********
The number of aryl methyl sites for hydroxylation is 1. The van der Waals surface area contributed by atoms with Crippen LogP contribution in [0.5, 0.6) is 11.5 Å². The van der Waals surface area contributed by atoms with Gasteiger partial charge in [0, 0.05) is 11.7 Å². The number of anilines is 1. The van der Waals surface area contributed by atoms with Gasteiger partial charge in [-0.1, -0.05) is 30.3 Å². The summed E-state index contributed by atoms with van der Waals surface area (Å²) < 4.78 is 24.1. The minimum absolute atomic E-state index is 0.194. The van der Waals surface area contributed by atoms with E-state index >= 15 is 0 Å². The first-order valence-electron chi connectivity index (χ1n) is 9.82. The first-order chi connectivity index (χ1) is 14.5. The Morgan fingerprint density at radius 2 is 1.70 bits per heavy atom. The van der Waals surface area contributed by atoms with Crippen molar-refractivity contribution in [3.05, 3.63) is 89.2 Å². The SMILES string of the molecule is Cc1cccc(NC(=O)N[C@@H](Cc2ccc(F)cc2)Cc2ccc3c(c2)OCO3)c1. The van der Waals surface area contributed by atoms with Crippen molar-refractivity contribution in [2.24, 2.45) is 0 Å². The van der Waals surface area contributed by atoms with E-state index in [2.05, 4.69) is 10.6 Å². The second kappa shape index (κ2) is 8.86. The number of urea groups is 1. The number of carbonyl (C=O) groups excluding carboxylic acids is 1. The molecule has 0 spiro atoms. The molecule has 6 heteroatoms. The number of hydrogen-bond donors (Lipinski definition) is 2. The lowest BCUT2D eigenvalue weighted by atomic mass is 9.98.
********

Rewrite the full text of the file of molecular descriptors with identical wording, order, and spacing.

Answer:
The number of aryl methyl sites for hydroxylation is 1. The van der Waals surface area contributed by atoms with Crippen LogP contribution in [0.5, 0.6) is 11.5 Å². The van der Waals surface area contributed by atoms with Gasteiger partial charge in [0, 0.05) is 11.7 Å². The number of anilines is 1. The van der Waals surface area contributed by atoms with Gasteiger partial charge in [-0.1, -0.05) is 30.3 Å². The summed E-state index contributed by atoms with van der Waals surface area (Å²) < 4.78 is 24.1. The minimum absolute atomic E-state index is 0.194. The van der Waals surface area contributed by atoms with E-state index >= 15 is 0 Å². The first-order valence-electron chi connectivity index (χ1n) is 9.82. The first-order chi connectivity index (χ1) is 14.5. The Morgan fingerprint density at radius 2 is 1.70 bits per heavy atom. The van der Waals surface area contributed by atoms with Crippen molar-refractivity contribution in [3.05, 3.63) is 89.2 Å². The SMILES string of the molecule is Cc1cccc(NC(=O)N[C@@H](Cc2ccc(F)cc2)Cc2ccc3c(c2)OCO3)c1. The van der Waals surface area contributed by atoms with Crippen molar-refractivity contribution in [2.24, 2.45) is 0 Å². The van der Waals surface area contributed by atoms with E-state index in [2.05, 4.69) is 10.6 Å². The second kappa shape index (κ2) is 8.86. The number of urea groups is 1. The number of carbonyl (C=O) groups excluding carboxylic acids is 1. The molecule has 0 spiro atoms. The molecule has 6 heteroatoms. The number of hydrogen-bond donors (Lipinski definition) is 2. The lowest BCUT2D eigenvalue weighted by atomic mass is 9.98.